Rise and Fall of Casper Mattress (What happened to Casper in 2023) | Should I buy a Casper Mattress?


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# The Rise and Fall of Casper Mattresses

## Classic Start-up Beginnings

Imagine the television show FRIENDS meets start-up ambitions. That’s what the beginnings of Casper sound like, according to the founders themselves. Except for designer Jeff Chapin, who had worked for design consultancy, IDEO, and Philip Krim, who already had experience in the mattress start-up space, the other three founders are graduates of the Ivy League Brown University. Most notably, one of the founders, Luke Sherwin, had already started Brown University’s largest campus business while a student – a sort of universitywide Ebay. One of his very good friends, Neil Parikh’s father, was a sleep doctor. All five co-founders had a shared interest in making it big and disrupting an industry and actually brainstormed, met, and connected while at a coworking space. Ultimately, as a result of Krim’s expertise in the mattress business and Parikh’s connection to it as well, mattresses were chosen as low-hanging fruit.

Casper actually made its debut in 2014. The founders did not name the company after America’s favorite friendly ghost. Instead, they named it after one of the co-founders former roommates, who was both on the sleepy and laidback side. The mattress business at the time was an approximately $14 billion industry. To make a name for themselves in an already crowded industry, Casper offered customers a unique value proposition: buy our one-size-fits-all mattress that has been created for optimum sleep quality and comfort, have it delivered for free to your home in a stylish looking box, and if you don’t end up liking it, you can return it within 100 days. That, combined with an abundance of advertising dollars invested in getting the word out, led to Casper having $1 million of sales in its first month. Such success led to a desire to truly scale the company, which then led to the infusion of about $70 million in venture capital money.

## Solving a Problem & Marketing the Problem

Casper succeeded as a result of having a functionally and stylishly good product and marketing what they perceived as a problem – poor sleep quality – as much as marketing the product itself. Parikh himself admitted that the team realized they wanted to, invent an industry around sleep. In the same way that hard seltzers have been remarketed as cool to millennials because of savvy marketing and hipster pastel packaging, Casper spent about eight months testing different mattresses to get one ideal mattress and then brainstormed how to deliver it, just as deeply. The founders realized that their target audience of millennials might just live in set-ups similar to Sherwin’s, a walk-up. Assuming there was no elevator, what could they do to make the packaging standout amidst the many brown boxes that are delivered to homes daily? Based on those specifications, plus the fact that it would be cheaper to ship through UPS, they decided on finding a way to compress the mattress into the size of a mini refrigerator. The visual aspect of having a full-size mattress spring out of a relatively small box made it perfect for the social media channels so many of us are addicted to, as either viewers or content creators. YouTube and Instagram helped to show the novelty of the mattress and lured the very millennials that the company had hoped to attract.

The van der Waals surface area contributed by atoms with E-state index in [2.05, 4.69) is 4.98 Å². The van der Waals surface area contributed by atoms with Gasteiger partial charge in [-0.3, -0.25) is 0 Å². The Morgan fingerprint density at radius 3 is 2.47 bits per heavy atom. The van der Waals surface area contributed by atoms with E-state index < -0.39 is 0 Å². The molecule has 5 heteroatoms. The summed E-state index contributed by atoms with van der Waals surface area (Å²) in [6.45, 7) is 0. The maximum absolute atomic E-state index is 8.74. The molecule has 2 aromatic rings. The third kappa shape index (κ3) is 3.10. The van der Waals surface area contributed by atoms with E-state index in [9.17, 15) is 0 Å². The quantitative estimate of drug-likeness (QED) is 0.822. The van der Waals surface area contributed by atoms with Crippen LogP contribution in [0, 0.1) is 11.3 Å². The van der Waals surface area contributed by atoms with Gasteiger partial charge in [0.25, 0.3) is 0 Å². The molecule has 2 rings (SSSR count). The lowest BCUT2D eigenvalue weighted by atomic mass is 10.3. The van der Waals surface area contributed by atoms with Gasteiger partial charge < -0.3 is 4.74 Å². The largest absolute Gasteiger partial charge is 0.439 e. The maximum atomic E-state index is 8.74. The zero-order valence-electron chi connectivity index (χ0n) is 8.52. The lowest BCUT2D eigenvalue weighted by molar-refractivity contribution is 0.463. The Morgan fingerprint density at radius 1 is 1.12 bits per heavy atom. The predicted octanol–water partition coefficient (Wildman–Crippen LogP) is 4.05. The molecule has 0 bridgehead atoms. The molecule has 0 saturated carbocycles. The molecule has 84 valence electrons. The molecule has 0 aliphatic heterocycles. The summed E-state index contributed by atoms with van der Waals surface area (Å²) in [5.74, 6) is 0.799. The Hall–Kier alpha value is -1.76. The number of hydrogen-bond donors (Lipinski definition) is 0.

## Success & Challenges of Scaling

By 2017, Casper had courted much press and sales. In 2016, the company had $200 million in sales, and that’s just two years into their business. They were valued at around $550 million at the time. Its high-profile and slick marketing attracted the interest of Target, who offered $1 billion to buyout the company. While that was 2x their valuation, apparently both sides couldn’t come to an agreement. They did, however, come to a sort of compromise. While Casper’s team was not willing to get acquired for that amount, they did accept Target as their lead investor in their new round of funding. Casper ended up receiving $75 million in Series C funding, having received a total of $170 million during that round. Additional investment came from NBA players such as Kyrie Irving and Carmelo Anthony, as well as celebrities including 50 Cent and Ashton Kutcher. In the end, Casper also sold a lounger chair that it sold exclusively at Target.

With fresh cash, Casper expanded into brick-and-mortar stores, as well as interesting partnerships. In 2017, Casper’s brand name recognition landed it a partnership with American Airlines. The company thus expanded its offerings with duvets, pillows, day blankets, lumbar pillows, slippers and pajamas. In 2018, the company also opened an office and manufacturing facility in Canada, joining its production houses, scattered across Taiwan and China overseas and North Carolina, Georgia, and Southern California domestically. Casper also bet big on selling its mattresses through brick-and-mortar stores after a positive reception to their pop-up locations in Los Angeles circa 2015. By 2018, Casper had grown to 20 retail stores in North America and just a year later, the company had 60 retail stores and 18 partnerships with prominent retailers such as Costco, Target, and West Elm.

## Casper IPO

By 2019, whispers of a Casper IPO made the rounds on the Internet. It became less of a question of, will it happen, rather than when will it happen. As with many other companies who finally decided to go public, Casper did so primarily because they needed a cash infusion. In 2019, it had $55 million in cash, but only $6 million of working capital and that year, had gone through in…


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